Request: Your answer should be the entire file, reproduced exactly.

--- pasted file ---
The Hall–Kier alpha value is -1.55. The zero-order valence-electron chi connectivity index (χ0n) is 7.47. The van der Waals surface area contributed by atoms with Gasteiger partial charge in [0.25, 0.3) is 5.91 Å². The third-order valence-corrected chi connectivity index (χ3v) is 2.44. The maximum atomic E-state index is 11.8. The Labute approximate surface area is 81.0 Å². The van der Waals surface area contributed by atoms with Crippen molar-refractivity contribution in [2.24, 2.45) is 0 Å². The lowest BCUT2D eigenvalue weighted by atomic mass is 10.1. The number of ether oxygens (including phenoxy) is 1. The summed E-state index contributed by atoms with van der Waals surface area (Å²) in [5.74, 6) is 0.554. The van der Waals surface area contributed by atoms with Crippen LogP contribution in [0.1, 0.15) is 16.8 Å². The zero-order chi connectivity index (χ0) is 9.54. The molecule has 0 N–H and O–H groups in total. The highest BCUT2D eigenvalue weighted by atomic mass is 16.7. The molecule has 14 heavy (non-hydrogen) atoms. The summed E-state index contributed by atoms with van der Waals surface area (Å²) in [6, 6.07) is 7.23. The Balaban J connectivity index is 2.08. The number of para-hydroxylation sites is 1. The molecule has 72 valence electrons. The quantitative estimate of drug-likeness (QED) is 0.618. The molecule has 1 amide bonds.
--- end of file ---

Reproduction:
The Hall–Kier alpha value is -1.55. The zero-order valence-electron chi connectivity index (χ0n) is 7.47. The van der Waals surface area contributed by atoms with Gasteiger partial charge in [0.25, 0.3) is 5.91 Å². The third-order valence-corrected chi connectivity index (χ3v) is 2.44. The maximum atomic E-state index is 11.8. The Labute approximate surface area is 81.0 Å². The van der Waals surface area contributed by atoms with Crippen molar-refractivity contribution in [2.24, 2.45) is 0 Å². The lowest BCUT2D eigenvalue weighted by atomic mass is 10.1. The number of ether oxygens (including phenoxy) is 1. The summed E-state index contributed by atoms with van der Waals surface area (Å²) in [5.74, 6) is 0.554. The van der Waals surface area contributed by atoms with Crippen LogP contribution in [0.1, 0.15) is 16.8 Å². The zero-order chi connectivity index (χ0) is 9.54. The molecule has 0 N–H and O–H groups in total. The highest BCUT2D eigenvalue weighted by atomic mass is 16.7. The molecule has 14 heavy (non-hydrogen) atoms. The summed E-state index contributed by atoms with van der Waals surface area (Å²) in [6, 6.07) is 7.23. The Balaban J connectivity index is 2.08. The number of para-hydroxylation sites is 1. The molecule has 72 valence electrons. The quantitative estimate of drug-likeness (QED) is 0.618. The molecule has 1 amide bonds.